Tom Browne, Editor, Money Marketing

In today's Money Talks, Money Marketing's Tom Browne recounts his baptism of fire into the world of financial journalism, emphasises the importance of anecdotes and eye-catching facts in helping bring stories to life, and reveals his signature dish.
Tom Browne, Editor, Money Marketing

What are the main beats that you cover?

Anything relevant to the financial advice sector: firms updates, platforms, pensions, regulations, investments and protection.

What have been the highlights of your time working in financial journalism? Have there been any pieces of work you’re particularly proud of?

I joined Money Marketing in early November, and within a week we were reporting on the Chancellor’s Autumn Statement. I’m very proud of how comprehensive our coverage was – everything from news stories and features to expert analysis and podcast interviews.

How can PRs help you with your work? 

They can provide useful points of contact for our journalists.

When are the best/worst times for PRs/press offices to contact you?

Usually on weekday mornings between 9am-10am, before things get hectic!

What is the one piece of advice you’d give to someone starting out in financial journalism?

Get to know your readership and look for stories/angles that will really engage them and haven’t had enough coverage. That’s what all editors want.

What is the financial interview you’d most like to arrange?

Rachel Reeves, since she’s likely to be the next Chancellor.

What is the piece of financial services research you’d most like to read?

A comprehensive survey of young graduates and school leavers and their attitudes to financial advice. Would they consider it as a career, and if not why not?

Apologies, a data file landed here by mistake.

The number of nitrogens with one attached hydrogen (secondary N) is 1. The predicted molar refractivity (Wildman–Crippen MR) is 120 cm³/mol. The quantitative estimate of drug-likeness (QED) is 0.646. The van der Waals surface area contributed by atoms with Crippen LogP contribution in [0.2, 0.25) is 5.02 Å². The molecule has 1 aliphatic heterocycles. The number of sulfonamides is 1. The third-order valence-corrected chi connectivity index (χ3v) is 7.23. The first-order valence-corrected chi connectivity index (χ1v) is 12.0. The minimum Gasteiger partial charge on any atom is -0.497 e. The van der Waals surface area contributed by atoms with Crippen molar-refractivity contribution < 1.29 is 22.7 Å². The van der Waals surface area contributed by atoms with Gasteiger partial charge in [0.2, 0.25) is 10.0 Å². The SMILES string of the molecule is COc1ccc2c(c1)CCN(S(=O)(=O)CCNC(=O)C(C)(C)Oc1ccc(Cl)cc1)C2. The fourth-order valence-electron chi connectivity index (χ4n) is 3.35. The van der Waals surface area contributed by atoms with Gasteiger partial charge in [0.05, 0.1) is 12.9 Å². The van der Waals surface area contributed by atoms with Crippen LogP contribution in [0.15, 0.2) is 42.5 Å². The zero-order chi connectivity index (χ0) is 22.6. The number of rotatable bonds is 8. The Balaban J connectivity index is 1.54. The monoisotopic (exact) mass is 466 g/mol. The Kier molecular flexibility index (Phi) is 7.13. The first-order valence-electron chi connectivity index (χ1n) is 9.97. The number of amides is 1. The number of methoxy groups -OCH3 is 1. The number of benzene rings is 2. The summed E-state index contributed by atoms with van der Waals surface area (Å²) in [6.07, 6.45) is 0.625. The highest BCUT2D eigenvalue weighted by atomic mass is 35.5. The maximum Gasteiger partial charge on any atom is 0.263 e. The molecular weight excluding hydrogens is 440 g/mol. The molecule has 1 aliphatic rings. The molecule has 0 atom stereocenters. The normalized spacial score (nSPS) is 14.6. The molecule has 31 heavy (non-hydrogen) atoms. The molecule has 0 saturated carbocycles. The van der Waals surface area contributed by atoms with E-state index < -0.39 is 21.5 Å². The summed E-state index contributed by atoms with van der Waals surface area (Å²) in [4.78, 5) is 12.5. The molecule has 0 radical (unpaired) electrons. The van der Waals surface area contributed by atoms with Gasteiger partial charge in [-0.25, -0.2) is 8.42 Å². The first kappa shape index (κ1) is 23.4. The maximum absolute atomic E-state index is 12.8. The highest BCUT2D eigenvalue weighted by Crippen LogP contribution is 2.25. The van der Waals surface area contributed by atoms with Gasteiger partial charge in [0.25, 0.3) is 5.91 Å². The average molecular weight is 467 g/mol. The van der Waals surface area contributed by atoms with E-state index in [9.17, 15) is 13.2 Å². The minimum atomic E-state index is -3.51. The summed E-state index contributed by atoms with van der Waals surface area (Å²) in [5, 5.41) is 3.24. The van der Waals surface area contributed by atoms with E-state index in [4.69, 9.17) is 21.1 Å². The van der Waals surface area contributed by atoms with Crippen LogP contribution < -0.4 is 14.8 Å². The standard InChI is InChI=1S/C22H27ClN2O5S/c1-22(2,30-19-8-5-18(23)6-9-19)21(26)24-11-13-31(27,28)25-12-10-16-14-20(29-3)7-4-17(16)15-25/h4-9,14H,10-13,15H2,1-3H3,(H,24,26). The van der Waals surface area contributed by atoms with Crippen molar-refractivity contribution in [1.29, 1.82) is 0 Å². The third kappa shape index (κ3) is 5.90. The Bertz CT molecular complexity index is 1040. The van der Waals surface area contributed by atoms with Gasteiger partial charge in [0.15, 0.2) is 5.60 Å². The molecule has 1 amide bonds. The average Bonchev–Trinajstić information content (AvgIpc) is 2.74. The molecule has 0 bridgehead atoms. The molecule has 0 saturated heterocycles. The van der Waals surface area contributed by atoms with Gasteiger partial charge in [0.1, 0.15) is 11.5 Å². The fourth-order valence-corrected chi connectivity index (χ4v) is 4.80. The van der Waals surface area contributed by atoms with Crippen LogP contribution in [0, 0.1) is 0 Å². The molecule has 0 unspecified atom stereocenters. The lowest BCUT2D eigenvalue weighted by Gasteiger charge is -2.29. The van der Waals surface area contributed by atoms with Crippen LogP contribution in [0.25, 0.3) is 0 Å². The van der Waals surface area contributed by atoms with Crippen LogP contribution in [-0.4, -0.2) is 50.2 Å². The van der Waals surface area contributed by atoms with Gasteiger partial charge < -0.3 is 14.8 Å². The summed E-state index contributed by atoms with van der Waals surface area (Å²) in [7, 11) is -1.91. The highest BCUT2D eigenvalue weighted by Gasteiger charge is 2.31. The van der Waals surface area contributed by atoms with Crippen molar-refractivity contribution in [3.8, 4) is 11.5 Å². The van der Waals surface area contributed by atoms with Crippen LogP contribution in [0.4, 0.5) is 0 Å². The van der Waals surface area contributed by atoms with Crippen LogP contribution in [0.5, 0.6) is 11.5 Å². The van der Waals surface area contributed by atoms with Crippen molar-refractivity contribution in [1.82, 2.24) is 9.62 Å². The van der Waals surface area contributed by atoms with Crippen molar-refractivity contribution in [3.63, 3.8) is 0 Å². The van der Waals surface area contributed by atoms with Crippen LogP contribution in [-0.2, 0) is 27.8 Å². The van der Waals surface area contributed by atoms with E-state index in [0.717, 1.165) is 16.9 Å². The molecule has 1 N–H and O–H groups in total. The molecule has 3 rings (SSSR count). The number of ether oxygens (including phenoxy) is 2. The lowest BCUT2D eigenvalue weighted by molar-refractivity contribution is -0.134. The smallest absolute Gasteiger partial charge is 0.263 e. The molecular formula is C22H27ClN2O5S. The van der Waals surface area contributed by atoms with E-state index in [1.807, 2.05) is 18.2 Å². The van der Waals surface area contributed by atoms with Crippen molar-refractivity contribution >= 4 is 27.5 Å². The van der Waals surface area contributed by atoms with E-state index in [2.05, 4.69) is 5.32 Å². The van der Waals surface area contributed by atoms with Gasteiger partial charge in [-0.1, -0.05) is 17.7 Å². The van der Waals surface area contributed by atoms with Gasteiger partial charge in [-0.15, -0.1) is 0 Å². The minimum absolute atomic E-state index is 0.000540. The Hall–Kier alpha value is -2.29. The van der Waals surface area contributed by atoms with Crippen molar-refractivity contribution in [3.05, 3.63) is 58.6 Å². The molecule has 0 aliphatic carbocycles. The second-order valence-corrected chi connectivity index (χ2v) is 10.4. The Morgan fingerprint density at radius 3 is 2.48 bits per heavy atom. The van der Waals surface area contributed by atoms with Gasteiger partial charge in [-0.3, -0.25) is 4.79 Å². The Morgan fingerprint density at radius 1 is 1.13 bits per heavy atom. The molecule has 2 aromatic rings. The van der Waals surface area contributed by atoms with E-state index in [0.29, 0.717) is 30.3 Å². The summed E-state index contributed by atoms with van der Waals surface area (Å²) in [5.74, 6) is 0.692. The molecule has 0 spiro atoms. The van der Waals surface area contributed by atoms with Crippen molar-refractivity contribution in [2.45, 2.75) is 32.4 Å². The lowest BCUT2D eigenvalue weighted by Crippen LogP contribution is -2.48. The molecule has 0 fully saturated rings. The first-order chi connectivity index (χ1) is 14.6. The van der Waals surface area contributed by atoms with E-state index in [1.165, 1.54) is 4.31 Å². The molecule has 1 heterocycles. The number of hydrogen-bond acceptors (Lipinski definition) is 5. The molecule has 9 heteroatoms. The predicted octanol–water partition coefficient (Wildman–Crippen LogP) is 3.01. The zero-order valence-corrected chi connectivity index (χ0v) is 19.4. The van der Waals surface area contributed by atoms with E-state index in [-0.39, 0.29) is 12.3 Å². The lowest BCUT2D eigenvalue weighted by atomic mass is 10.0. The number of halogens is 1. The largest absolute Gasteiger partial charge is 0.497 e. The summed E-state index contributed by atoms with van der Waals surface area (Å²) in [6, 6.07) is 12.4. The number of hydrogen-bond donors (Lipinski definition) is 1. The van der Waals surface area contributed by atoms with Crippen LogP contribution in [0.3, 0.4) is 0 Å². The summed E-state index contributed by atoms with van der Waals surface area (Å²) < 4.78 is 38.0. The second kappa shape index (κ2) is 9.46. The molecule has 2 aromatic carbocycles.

When you’re telling a story, what’s the most important thing to remember?

Keep it engaging and lively, and always look for surprising or eye-catching facts and anecdotes. Anything that will bring the subject to life for the reader.

What was the last article you read that really shocked you?

A story about the Treasury select committee’s investigation into sexism within financial services. Despite improvements, there’s still a lot that needs to be done to tackle pernicious misogyny. 

Predict the main stories that will dominate the rest of 2024:

Domestically, the state of the economy and the upcoming election (whenever that is). Internationally, the increase and potential spread of global conflicts.

Sum up your time as a financial journalist in three words:

A constant education.

If you were up for an award for any hobbies/activities outside of work, what would you be likely to win, and why?

I’m a pretty good cook, so I’d like to think my butternut squash risotto would impress a panel of judges.

Finally, if you had to eat one meal for the rest of your life, what would it be?

Crispy aromatic duck with pancakes, although eating it for every meal doesn’t sound appealing!

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